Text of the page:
Payers use nursing resources to perform health management activities. Yet payers face recruitment and retention challenges with a growing nursing shortage and rising demand for healthcare services. Artificial Intelligence (AI) in health management offers much-needed relief. It augments and integrates human ingenuity and clinical expertise with intelligent digital technologies. AI can take on many administrative tasks that nurses do now, allowing them to focus more time on functions that truly leverage their clinical expertise.

Because AI learns and consistently applies rules based on massive knowledge libraries, it improves the speed, consistency and quality of health management reviews. This is a win for nurses, payers, providers and members too. According to Accenture analysis, accelerating prior authorization and clinical review of claims is one of the top three areas that US health insurers can target to use AI-driven solutions to unlock up to $7 billion in total value in 18 months.



Feeling the pain

The decades-old nursing shortage is complicating health management staffing. Unfortunately, it will only get worse. The US Bureau of Labor and Statistics expects more than one million nursing vacancies by 2024.

This big squeeze on nursing supply could not happen at a worse time. Overall demand for medical services is increasing, which in turn drives increased health management demand. It is well documented that the nation’s aging population is putting pressure on the healthcare system. Medicare enrollment is expected to grow to 77 million by 2027, and per capita spending on healthcare among those 65 and older is two to three times higher than adults aged 19 to 64. This increase in utilization will drive additional demand for nursing staff to perform clinical reviews.

At the top of their license

Not only are there fewer nurses to take on rising demand, but some elements of the health management process are monotonous, creating inherent staffing challenges. Nurses are often saddled with administrative tasks, distancing them from the ability to apply their clinical expertise, and driving attrition for payers. The good news is that Accenture analysis of client experience shows that automation and AI can rebalance nurses’ workloads so they focus on tasks that are higher value and therefore drive job satisfaction (see Figure 1).

Rules-Based (Achieved)

20 percent of transactions have been automated with rules-based minibots and robotic process automation (RPA).

Rules-Based (Opportunity)

There is an additional 15 percent in rules-based areas of opportunity that may be considered for RPA.

Judgement Based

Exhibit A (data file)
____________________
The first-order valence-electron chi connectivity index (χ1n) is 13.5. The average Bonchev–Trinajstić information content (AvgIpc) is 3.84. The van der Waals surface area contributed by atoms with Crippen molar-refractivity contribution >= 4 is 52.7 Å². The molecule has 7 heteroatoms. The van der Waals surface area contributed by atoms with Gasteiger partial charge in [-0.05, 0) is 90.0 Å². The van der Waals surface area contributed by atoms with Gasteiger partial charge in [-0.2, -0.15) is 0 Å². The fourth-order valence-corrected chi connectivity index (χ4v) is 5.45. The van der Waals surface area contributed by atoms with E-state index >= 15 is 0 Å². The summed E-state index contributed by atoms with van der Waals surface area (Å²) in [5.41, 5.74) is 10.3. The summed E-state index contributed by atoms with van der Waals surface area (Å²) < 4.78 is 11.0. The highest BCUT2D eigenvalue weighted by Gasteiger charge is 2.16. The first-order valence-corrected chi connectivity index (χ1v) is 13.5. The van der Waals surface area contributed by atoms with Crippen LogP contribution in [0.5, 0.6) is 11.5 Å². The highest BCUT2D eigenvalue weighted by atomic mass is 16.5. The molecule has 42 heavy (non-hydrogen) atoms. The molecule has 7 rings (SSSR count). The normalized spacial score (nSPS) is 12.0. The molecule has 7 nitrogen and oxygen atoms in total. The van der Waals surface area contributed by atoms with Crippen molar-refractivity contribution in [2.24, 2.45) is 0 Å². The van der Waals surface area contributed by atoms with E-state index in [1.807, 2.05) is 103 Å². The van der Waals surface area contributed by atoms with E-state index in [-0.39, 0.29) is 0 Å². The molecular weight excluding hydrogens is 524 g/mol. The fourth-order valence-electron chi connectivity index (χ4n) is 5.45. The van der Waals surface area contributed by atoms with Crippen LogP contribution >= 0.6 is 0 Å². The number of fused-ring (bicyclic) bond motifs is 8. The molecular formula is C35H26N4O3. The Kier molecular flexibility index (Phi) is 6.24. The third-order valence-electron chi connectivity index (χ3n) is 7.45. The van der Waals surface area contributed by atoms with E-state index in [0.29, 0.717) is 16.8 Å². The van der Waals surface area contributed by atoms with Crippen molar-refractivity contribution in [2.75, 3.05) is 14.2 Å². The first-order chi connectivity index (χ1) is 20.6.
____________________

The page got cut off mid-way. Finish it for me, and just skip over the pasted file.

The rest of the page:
20 percent of judgement-based processes can be augmented by AI and analytics.

Experiential Knowledge Needed

45 percent of the remaining judgement work is being reviewed for AI. However, about 30 percent will require knowledge workers.

A powerful combination

When automation and AI take on manual steps in clinical review—such as navigating between screens and systems or culling through case notes and pages of scanned medical documents—nurses can focus on medical necessity and care delivery data, dramatically improving throughput and quality.

It works like this. AI tools pre-read documents using clinical knowledge libraries with millions of associations to identify targeted opportunities and associated evidence. The information is presented to nurses in a consolidated view, so they can review the AI outputs, analyzing and interpreting the clinical content and how to support coordination of care. Ultimately, the nurses make the clinical decision, while the automation and AI plays a support role (see Figure 2). In addition, any data analyzed by the automation and AI tools is available for use throughout the payer organization.

A good news story

As payers apply these technologies to this new, more streamlined model, health management can become more efficient and consistent with faster and more accurate clinical review. This is a boon for provider and member satisfaction as well as for improved regulatory compliance. And when nurses have the time to focus on case management and care coordination, they can truly put their passion into practice.

Richard Stewart

MANAGING DIRECTOR – HEALTH, PAYER CLINICAL LEAD


Brian Christian

MANAGING DIRECTOR – HEALTH, PAYER OPERATIONS LEAD


Theresa Gaffney

Global Offering Lead – Health Business Process Services

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